But we all know better. Besides, how could I not be excited when I got one of these for Christmas:
Wednesday, December 19, 2007
Which is where the thing about my sister making me cry comes in. In front of my students no less. Alright, I shouldn't have been reading blogs during tutoring. Fine. But I was, and I read the new batch of letters to friends the kids at Melissa and Charlie's school occasionally post on their school blog (to which I deliberately will not link). The little punk posted this and made me go all watery:
Hi! We don't know each other too well, but Christmastime is the best time for a new friendship to bloom. Do you play an instrument? I play the violin. It is very fun.
I have 2 brothers. A big one and a little one. I also have 1 big sister. I call her sissie and look up to her. I love her very much. She is a teacher in Texas for a Catholic school. When I grow up, I want to be just like her. Do you have brothers or sisters? Do tell.
Well, I'm running out of room to write. Have a happy holiday, a good vacation, and a happy new year.
Omigosh. No comment on the utter sweetness of that, except that she's a punk for making me cry in front of my students. Even better, she's brilliant. She's a better writer than some of my 7th graders, frankly. There was only one fragment in that whole thing! She used commas and compound subjects correctly. She said "Do tell"!
That's why I was crying. Really.
Tuesday, December 18, 2007
I now have a YouTube account, to which I have posted a video*, which I will now embed here.
May God have mercy on me.
*Yes, I also had time to make the video, but that was a couple weeks ago and does not figure into my current semi-apathy.
"How are you, Sister?"
She stood up and made a face such as I have never seen her make, a curious mix of disgust and resolve, the kind of face only holy people can make and still look pleasant.
"We have a creature."
This little creature has been on the premises for a few days, probably looking for a Christmas posada, but evidently he's started really getting into our stuff. This is the point at which we are no longer okay with him being around. Actually, Sr. Ngan (pronounced "nun". How awesome is that?) has been not okay with him from the beginning. "It's so ugly! It's face is just so ugly. Ahh!" She is not very Franciscan, at least in that respect.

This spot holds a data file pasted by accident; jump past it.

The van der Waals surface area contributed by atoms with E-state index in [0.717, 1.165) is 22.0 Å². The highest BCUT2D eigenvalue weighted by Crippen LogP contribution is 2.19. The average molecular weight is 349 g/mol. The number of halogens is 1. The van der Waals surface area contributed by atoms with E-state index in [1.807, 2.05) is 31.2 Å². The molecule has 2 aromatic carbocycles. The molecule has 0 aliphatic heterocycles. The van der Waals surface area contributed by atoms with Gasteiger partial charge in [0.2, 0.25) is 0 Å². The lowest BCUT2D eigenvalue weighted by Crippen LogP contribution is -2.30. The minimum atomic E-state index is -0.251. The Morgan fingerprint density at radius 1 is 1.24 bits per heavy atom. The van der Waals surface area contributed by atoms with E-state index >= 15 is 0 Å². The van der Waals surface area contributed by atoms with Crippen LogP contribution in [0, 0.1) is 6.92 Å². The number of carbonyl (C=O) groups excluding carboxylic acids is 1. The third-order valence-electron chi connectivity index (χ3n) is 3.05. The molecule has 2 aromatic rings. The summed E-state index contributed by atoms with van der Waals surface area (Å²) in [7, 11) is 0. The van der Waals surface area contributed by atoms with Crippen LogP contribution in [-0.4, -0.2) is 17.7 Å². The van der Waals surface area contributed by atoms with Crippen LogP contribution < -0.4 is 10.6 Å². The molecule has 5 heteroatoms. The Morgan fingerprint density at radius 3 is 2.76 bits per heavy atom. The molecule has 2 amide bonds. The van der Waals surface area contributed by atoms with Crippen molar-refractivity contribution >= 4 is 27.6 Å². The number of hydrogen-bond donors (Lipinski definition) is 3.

So Sr. Thuy, Sr. Ngan, Sr. Jane, and I spent about half an hour after dinner going through every box and bag of cookies, ice cream cones, cereal, crackers, and chips on the bottom half of the pantry, checking for holes and other evidence of our visitor. In a plastic tub, Sr. Ngan spotted some teensy little things that might have looked like seeds, had we not known better.
"Donations!" she cried. Then she handed the tub to Sr. Thuy. "Here."
"It has to be cleaned, right?"
"Ngan!" Sr. Thuy picked up a sleeve of chocolate shortbread cookies. They rained crumbs from a hole in the corner. "Aw, we have to throw it away. What a waste. Sorry, God!" Chunk, in the trashcan with the crisp rustle of a new trash bag.
Sr. Jane, the perpetual font of optimistic wisdom, chuckled. "It's not a waste. Our visitor is God's creature. It's God's creature," she said, in her understated way. Sr. Ngan was not convinced.
"It's ugly." She's made up her mind, and she's laughing.
Monday, December 17, 2007
I've been slim on the heavy deep stuff lately. I know that's what you really come here for, my post-collegiate musings, insights, and quips about life, the universe, and everything, and I am terribly sorry to have been letting you down in the last week or so. The thing is, it's "that time of year", when everyone's brain starts to shut down and motivation plummets. I'm not just talking about the students here, I include the teachers. Frankly, I think it's the teachers especially who are eying that break that's only three days away. The kids have been coasting since last week. Many since Thanksgiving. Or September.